In addition to misspent budgets and operational waste, lacking customer closeness comes with opportunity costs for financial-services companies. When financial firms are unable to identify and approach customers who may be at a crossroads that requires them to make investment and financial decisions, they may even lose more than a one-time opportunity to provide valuable services and grow their business. Customers’ connections to financial services companies may erode until they are ready to consider the competition. Most clients do not change their financial-services providers lightly or frequently, and it may be challenging to regain their loyalty and trust once they are at that point.
When multiple applications provide data and management capabilities inconsistently across a company, various groups may experience differing degrees of awareness when it comes to customers, marketing, or business development. As happens in some financial-services firms, a call-center team or a sales organization may be fully informed regarding customers’ histories, use of financial solutions, upcoming decisions, and known preferences. However, without the right tools it may be more difficult for them to assess market and industry trends and relate them to with customers’ interests.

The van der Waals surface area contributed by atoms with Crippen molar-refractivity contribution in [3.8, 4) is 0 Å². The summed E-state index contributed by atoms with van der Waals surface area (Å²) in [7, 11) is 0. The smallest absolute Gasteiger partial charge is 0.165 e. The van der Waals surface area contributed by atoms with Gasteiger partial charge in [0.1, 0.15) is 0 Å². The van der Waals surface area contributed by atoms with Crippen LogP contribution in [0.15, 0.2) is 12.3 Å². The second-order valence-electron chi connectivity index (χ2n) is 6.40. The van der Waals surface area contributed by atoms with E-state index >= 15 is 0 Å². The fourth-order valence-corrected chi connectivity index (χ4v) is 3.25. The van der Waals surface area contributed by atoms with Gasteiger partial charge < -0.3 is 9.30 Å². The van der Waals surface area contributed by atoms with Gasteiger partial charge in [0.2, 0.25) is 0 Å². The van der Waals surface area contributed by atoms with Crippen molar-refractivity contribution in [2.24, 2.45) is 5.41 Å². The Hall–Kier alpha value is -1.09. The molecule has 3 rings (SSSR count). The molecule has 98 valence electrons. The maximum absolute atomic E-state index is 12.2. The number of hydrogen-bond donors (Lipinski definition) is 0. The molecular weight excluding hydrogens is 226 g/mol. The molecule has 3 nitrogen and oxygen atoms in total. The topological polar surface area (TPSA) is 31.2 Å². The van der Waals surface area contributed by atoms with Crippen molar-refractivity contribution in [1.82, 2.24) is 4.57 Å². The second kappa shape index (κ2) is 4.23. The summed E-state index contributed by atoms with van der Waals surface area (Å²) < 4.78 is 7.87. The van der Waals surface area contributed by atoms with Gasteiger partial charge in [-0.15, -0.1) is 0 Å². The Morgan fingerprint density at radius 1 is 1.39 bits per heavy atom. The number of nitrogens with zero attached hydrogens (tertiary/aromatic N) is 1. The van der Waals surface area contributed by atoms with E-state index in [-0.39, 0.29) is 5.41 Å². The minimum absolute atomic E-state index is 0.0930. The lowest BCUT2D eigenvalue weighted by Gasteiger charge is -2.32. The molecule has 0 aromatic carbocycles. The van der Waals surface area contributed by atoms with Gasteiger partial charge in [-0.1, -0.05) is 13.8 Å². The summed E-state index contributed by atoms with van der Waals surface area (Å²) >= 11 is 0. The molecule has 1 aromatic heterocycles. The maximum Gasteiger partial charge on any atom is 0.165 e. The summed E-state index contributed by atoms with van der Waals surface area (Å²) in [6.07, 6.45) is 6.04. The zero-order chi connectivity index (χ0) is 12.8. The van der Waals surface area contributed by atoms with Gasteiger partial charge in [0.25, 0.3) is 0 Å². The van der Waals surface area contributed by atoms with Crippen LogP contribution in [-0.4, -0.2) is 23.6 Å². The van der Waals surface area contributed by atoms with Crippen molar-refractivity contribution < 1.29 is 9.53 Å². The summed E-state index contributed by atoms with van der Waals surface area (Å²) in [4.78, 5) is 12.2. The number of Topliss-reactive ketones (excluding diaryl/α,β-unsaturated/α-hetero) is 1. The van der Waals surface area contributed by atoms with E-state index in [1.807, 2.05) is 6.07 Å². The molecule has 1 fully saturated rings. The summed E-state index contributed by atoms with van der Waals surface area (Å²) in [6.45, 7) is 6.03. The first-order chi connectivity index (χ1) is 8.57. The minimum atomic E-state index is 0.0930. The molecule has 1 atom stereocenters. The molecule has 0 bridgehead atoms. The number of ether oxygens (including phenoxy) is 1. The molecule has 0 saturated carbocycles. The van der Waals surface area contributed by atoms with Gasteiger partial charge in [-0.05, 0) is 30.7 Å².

Other business groups—executives, for instance—may entirely lack first-hand customer insight, but have a good sense of the company’s performance toward its goals, or its overall return on marketing spending. The disjointed systems used in many firms make it almost impossible for individuals on different teams to exchange information and align their approach to serving clients without spending time on redundant data entry or navigating specialty applications with poor usability.